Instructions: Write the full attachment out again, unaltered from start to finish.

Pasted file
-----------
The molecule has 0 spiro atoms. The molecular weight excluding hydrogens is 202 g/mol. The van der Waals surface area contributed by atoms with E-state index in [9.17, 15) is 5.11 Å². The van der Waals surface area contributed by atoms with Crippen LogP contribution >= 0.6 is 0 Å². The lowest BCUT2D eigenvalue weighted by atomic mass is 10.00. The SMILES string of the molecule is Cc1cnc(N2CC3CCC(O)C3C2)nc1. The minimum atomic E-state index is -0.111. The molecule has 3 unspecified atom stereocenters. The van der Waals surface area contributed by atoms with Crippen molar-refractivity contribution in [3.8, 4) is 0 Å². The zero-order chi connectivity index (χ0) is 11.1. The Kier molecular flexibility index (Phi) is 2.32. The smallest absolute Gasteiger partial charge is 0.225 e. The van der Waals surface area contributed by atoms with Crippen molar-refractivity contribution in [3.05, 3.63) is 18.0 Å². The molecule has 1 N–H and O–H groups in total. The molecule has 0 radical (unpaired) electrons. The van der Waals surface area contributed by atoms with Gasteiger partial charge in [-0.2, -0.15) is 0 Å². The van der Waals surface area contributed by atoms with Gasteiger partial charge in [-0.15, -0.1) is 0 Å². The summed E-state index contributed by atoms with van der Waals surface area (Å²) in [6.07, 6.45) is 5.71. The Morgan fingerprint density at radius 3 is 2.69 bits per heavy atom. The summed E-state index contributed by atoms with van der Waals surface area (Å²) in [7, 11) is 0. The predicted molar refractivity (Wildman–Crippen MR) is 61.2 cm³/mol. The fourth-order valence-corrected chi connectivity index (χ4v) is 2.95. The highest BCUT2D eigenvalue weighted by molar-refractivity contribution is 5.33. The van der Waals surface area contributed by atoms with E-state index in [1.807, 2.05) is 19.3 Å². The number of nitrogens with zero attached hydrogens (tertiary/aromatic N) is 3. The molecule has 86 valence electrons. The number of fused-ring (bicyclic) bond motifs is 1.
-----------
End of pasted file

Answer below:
The molecule has 0 spiro atoms. The molecular weight excluding hydrogens is 202 g/mol. The van der Waals surface area contributed by atoms with E-state index in [9.17, 15) is 5.11 Å². The van der Waals surface area contributed by atoms with Crippen LogP contribution >= 0.6 is 0 Å². The lowest BCUT2D eigenvalue weighted by atomic mass is 10.00. The SMILES string of the molecule is Cc1cnc(N2CC3CCC(O)C3C2)nc1. The minimum atomic E-state index is -0.111. The molecule has 3 unspecified atom stereocenters. The van der Waals surface area contributed by atoms with Crippen molar-refractivity contribution in [3.8, 4) is 0 Å². The zero-order chi connectivity index (χ0) is 11.1. The Kier molecular flexibility index (Phi) is 2.32. The smallest absolute Gasteiger partial charge is 0.225 e. The van der Waals surface area contributed by atoms with Crippen molar-refractivity contribution in [3.05, 3.63) is 18.0 Å². The molecule has 1 N–H and O–H groups in total. The molecule has 0 radical (unpaired) electrons. The van der Waals surface area contributed by atoms with Gasteiger partial charge in [-0.2, -0.15) is 0 Å². The van der Waals surface area contributed by atoms with Gasteiger partial charge in [-0.15, -0.1) is 0 Å². The summed E-state index contributed by atoms with van der Waals surface area (Å²) in [6.07, 6.45) is 5.71. The Morgan fingerprint density at radius 3 is 2.69 bits per heavy atom. The summed E-state index contributed by atoms with van der Waals surface area (Å²) in [7, 11) is 0. The predicted molar refractivity (Wildman–Crippen MR) is 61.2 cm³/mol. The fourth-order valence-corrected chi connectivity index (χ4v) is 2.95. The highest BCUT2D eigenvalue weighted by molar-refractivity contribution is 5.33. The van der Waals surface area contributed by atoms with E-state index in [1.807, 2.05) is 19.3 Å². The number of nitrogens with zero attached hydrogens (tertiary/aromatic N) is 3. The molecule has 86 valence electrons. The number of fused-ring (bicyclic) bond motifs is 1.